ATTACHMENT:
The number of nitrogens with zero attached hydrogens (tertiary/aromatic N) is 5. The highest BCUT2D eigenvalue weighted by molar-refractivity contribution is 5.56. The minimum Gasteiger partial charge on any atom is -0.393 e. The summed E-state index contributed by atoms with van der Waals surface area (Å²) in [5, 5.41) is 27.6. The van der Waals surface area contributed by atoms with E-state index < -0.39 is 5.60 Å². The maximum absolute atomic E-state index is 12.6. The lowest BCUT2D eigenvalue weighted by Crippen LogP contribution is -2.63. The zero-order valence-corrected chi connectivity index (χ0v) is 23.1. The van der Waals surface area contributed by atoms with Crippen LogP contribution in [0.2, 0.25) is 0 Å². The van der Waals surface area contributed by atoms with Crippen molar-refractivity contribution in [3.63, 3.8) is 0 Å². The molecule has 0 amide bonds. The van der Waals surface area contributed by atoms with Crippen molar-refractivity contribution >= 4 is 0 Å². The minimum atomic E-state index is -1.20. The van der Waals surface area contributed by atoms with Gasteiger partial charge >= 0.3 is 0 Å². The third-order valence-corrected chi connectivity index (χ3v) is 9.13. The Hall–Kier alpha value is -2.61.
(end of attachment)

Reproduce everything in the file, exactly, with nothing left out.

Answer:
The number of nitrogens with zero attached hydrogens (tertiary/aromatic N) is 5. The highest BCUT2D eigenvalue weighted by molar-refractivity contribution is 5.56. The minimum Gasteiger partial charge on any atom is -0.393 e. The summed E-state index contributed by atoms with van der Waals surface area (Å²) in [5, 5.41) is 27.6. The van der Waals surface area contributed by atoms with E-state index < -0.39 is 5.60 Å². The maximum absolute atomic E-state index is 12.6. The lowest BCUT2D eigenvalue weighted by Crippen LogP contribution is -2.63. The zero-order valence-corrected chi connectivity index (χ0v) is 23.1. The van der Waals surface area contributed by atoms with Crippen LogP contribution in [0.2, 0.25) is 0 Å². The van der Waals surface area contributed by atoms with Crippen molar-refractivity contribution in [3.63, 3.8) is 0 Å². The molecule has 0 amide bonds. The van der Waals surface area contributed by atoms with Crippen molar-refractivity contribution >= 4 is 0 Å². The minimum atomic E-state index is -1.20. The van der Waals surface area contributed by atoms with Gasteiger partial charge >= 0.3 is 0 Å². The third-order valence-corrected chi connectivity index (χ3v) is 9.13. The Hall–Kier alpha value is -2.61.